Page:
In the experimental arm, patients received hypofractionated whole-breast radiotherapy with 40 Gy in 16 fractions of 2.5 Gy with an additional simultaneous integrated boost of 0.5 Gy to the tumor bed, resulting in a total dose of 48 Gy in 16 fractions of 3 Gy to the tumor bed (HF SIB). This regimen was studied in two prior single-arm phase II trials [ 13, 14]. In the standard arm, three different fractionation regimens were allowed per choice of the treating physician: normofractionated radiotherapy with a sequential boost (NF seq; 50.4 Gy in 28 fractions to the whole breast +10–16 Gy in 5–8 fractions to the tumor bed), normofractionated radiotherapy with a simultaneous integrated boost (NF SIB; 50.4 Gy/58.8 Gy or 50.4/63 Gy in 28 fractions), and hypofractionated radiotherapy with a sequential boost (HF seq; 42.5 Gy in 16 fractions to the whole breast +10–16 Gy in 5–8 fractions to the tumor bed). The choice of systemic therapy, i.e., chemotherapy, endocrine therapy, or targeted therapy, was at the discretion of the treating physician. Enrollment of patients with involved lymph nodes was allowed; however, RNI was not permitted.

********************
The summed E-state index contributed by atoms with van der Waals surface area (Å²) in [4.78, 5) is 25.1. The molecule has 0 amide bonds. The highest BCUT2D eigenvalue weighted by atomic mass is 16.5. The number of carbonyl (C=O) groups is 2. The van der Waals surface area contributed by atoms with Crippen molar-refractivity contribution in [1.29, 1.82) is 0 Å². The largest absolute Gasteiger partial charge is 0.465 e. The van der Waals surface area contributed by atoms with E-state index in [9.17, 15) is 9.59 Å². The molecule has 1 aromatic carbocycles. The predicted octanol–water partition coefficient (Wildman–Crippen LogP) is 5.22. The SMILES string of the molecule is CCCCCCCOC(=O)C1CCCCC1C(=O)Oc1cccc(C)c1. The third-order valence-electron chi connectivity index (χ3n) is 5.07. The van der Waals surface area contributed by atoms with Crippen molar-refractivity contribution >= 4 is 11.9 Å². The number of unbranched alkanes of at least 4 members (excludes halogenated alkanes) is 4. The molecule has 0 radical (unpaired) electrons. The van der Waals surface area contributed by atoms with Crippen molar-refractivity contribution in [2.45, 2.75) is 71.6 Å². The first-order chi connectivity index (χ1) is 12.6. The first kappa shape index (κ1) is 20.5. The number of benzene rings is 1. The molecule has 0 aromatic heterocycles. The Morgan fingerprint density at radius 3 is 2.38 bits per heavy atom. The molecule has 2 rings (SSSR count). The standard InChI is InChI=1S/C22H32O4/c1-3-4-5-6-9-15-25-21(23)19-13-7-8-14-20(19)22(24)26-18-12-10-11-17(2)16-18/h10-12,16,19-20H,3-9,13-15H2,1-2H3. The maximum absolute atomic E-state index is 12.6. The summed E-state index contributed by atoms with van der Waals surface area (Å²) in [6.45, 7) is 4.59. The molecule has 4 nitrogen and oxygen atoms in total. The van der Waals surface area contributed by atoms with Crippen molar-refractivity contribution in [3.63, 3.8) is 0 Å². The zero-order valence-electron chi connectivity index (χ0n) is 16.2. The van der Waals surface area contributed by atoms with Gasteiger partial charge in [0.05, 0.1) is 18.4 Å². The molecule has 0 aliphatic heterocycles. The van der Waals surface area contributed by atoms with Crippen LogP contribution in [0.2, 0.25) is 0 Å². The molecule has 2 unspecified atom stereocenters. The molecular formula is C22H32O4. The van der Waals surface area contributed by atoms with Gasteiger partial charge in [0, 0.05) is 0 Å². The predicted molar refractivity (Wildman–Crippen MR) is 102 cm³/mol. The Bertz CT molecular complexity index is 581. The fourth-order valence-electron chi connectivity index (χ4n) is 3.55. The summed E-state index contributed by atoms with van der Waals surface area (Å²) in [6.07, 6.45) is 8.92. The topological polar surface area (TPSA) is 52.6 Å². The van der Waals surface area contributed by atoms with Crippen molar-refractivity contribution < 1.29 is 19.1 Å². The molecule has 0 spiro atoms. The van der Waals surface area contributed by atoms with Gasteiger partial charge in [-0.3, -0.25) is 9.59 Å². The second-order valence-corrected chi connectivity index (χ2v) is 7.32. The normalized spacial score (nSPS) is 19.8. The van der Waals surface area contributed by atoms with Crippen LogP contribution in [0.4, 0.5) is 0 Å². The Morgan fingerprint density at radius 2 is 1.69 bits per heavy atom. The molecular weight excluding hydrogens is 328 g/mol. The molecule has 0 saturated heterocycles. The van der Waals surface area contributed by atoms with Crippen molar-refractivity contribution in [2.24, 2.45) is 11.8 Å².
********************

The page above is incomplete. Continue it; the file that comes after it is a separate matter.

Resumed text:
The primary endpoint of the HYPOSIB trial is disease-free survival using a non-inferiority design. Secondary endpoints include time to local recurrence, overall survival, acute and chronic toxicity, quality of life, and cosmesis. Here, we conducted a retrospective analysis after the end of accrual to investigate the impact of the updated S3 guideline on the enrollment of patients with involved lymph nodes into the HYPOSIB trial and on fractionation patterns in the standard arm. For simple counts before and after publication of the S3 guideline update, December 19, 2017 was used as the cutoff date [ 11]. For visualization, lymph node involvement and fractionation patterns are shown as absolute numbers (Fig.  1a,  2a and  3a) and proportions per quarter year of enrollment (Fig.  1b,  2b and  3b). Temporal trends in the enrollment of patients according to nodal involvement and in the use of fractionation patterns in the standard arm were analyzed by generalized linear regression models. Relative risks (RR) and 95% confidence intervals (CI) were calculated. Multiple logistic regression models were used to investigate the influence of time (prior to/after S3 guideline) and setting (university hospital/other institutions) as main effects and the interaction between them on the fractionation pattern adjusted for tumor size (in centimeters), age (in years), and chemotherapy (yes/no). As a dependent variable one treatment regimen of interest (coded 1) is compared to both others (coded 0), resulting in three pairwise comparisons. Effect estimates, standard errors, and p-values are reported. The interaction between time and setting is tested for significance with adjustment for multiple testing of the p-values according to Bonferroni–Holm. Other p‑values are reported for descriptive purposes. Baseline characteristics are listed as absolute numbers and proportions. The analysis set was the as-treated population with the condition that only patients with available treatment information assessed in the radiation plan and at the final examination were considered. A  p-value <0.05 was considered statistically significant.